As discussed in earlier blogs here and here, Sections 521 through 523 of DIDMCA were enacted to enhance competitive equality for FDIC-insured, state-chartered banks and credit unions by affording them the same interest rate authority as national banks. However, DIDMCA Section 525 gives states authority to opt out of Sections 521 through 523 “with respect to loans made in such State.” A handful of states enacted opt-out legislation shortly after DIDMCA went into effect. With the exception of Puerto Rico and Iowa, these states have all since repealed their original opt-out legislation, or allowed it to expire.

Now, over 40 years later, revived interest in the concept of DIDMCA opt-out is developing in an increasing number of jurisdictions. In 2023, Colorado enacted a law effective July 1, 2024 countermanding federal interest rate authority otherwise available to state-chartered banks and credit unions with respect to consumer credit transactions. In November 2023, District of Columbia Council Bill B 25-0609, which would opt out of DIDMCA Sections 521 through 523 with respect to loans made in Washington D.C., was introduced and referred to the Council’s Committee on Business and Economic Development, where it remains under consideration and is scheduled for public hearing on March 13, 2024.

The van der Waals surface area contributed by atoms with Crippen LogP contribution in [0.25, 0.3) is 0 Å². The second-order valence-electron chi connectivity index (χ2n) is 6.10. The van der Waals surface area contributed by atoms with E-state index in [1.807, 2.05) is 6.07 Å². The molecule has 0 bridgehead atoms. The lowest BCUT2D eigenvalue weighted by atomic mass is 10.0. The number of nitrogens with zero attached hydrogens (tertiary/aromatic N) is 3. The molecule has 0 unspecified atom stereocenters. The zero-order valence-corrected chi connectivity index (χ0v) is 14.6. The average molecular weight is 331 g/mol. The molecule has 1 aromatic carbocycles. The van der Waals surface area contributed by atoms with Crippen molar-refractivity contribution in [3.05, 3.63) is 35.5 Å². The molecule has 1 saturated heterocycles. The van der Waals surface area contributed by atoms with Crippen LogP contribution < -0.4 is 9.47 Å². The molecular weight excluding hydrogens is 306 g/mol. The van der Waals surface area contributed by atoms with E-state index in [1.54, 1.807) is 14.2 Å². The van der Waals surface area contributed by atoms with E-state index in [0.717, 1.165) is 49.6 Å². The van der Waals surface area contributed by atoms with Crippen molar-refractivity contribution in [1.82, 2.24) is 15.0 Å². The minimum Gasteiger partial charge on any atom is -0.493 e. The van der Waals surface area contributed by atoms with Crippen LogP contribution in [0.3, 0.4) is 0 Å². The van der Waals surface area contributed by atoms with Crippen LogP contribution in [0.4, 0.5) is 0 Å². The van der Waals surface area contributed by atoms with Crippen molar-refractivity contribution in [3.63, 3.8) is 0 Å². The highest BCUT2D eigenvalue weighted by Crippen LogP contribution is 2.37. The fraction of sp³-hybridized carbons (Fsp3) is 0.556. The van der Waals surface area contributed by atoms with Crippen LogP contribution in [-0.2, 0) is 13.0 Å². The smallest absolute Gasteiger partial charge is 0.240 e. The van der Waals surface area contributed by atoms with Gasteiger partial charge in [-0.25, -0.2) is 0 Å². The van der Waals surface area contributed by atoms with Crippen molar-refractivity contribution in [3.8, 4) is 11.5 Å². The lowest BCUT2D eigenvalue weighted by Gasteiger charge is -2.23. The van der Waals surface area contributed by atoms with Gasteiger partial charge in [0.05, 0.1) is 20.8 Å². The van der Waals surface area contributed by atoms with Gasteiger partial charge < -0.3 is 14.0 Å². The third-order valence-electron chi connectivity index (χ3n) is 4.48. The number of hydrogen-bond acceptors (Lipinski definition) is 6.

S 2275, introduced in the Rhode Island Senate on February 12, 2024, would also opt-out of DIDMCA Sections 521 through 523, although credit extended pursuant to credit cards appears to be carved out of the rate limitations set forth in the referenced statutes. If adopted as proposed, S 2275 would be effective August 1, 2024.